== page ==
• What can be done to avoid identity theft in the workplace?

 

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Guarding against Ransomware

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Ransomware is a malicious software that attacks the vital IT systems of organizations. Most ransomware attacks come in the form of normal mails, eliciting that the user open an attachment. When unsuspecting employees or individuals do so, the virus blocks their access to files in the system. The attackers unlock or release the access to the files only when the ransom, usually in the form of money, is transferred to their account through surreptitious means. Hence the name.

Typically, people who operate ransomware hold sensitive personal and organizational date to ransom. Sometimes, they could even seek just information and not money in return for releasing the files. This adds to the complexity and variety of the issue.

The size of the organization is not a criterion for a ransomware attack

The traditional belief has been that small organizations are vulnerable to ransomware attacks. However, the recent WannaCry attack has demonstrated that the reach and power of such cyberattacks are wider and stronger than believed. If governmental organizations such as the UK’s National Health Service could be targeted, one can imagine the fate of smaller organizations. This recent WannaCry attack also showed the particular penchant that these attackers have for assailing data related to health. It is true that in the US, health information commands a higher price in the black market than even social security and credit card information.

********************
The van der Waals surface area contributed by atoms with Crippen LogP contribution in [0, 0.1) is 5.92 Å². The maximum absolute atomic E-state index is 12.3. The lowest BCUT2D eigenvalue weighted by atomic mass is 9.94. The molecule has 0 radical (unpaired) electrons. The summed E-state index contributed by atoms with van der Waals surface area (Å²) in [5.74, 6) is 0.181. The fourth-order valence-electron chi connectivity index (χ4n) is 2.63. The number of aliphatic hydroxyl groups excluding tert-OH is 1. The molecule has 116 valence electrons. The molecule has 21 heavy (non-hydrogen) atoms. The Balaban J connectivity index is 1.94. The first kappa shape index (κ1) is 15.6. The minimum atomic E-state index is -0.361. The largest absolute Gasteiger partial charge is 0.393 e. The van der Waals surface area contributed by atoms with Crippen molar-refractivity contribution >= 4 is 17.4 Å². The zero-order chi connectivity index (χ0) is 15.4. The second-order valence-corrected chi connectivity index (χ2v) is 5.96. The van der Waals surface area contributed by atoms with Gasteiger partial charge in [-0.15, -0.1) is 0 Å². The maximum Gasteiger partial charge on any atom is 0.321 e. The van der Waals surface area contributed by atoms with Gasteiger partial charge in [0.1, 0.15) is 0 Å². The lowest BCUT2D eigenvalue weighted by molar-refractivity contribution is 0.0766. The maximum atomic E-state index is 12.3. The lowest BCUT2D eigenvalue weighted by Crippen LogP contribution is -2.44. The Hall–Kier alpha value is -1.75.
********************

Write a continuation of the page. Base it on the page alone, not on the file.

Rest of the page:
This, however, is not to suggest that other sector need to be complacent and develop a sense of false security. Just any organization, doing a business of any kind, located in any part of the world, and of any size, could be a potential target for ransomware attacks. If this were not to be the case; the estimated loss that organizations around the world suffer on account of ransomware attacks would not be amounting to around the $ 3.5 trillion annually that they currently do.

Learning on how to prevent ransomware

Given the nature and intensity of the problem, and considering that almost any and every PC, laptop, tablet or mobile –i.e., just about any device –could be a source of a ransomware attack; how do organizations deal with an issue as big and serious as this?

The ways of learning to spot a ransomware attack and preventing it will be the learning a webinar from TrainHR, a leading provider of professional trainings for the human resources industry, will offer. Paula Pierce, an Austin, Texas attorney who provides legal services to identity theft victims, has authored numerous publications for victims of identity theft and for attorneys and is a frequent speaker on identity theft and financial fraud, and previously founded a regional legal services program for victims of identity theft and financial fraud; will be the speaker at this webinar.

Want to understand how to tackle ransomware? Please register for this webinar by visiting TrainHR  to benefit from Paula’s rich experience in this area. Viewing this webinar, its entirety qualifies for a recertification credit hour that may be counted toward SHRM-CP and SHRM-SCP recertification from SHRM. Credit is awarded based on the actual educational time spent in the program.

This webinar has been approved for 1 HR (General) recertification credit hours toward aPHR, PHR, PHRca, SPHR, GPHR, PHRi and SPHRi recertification through HR Certification Institute (HRCI).

In this highly relevant session on this very pertinent topic, Paula will cover the following areas:

  • What is Malware?
  • What is Ransomware?
  • How does Ransomware Work?
  • How can Employees Recognize Potential Malware?
  • What should Employees do when they see Potential Malware?
  • What should you do if you become the victim of a Ransomware Attack?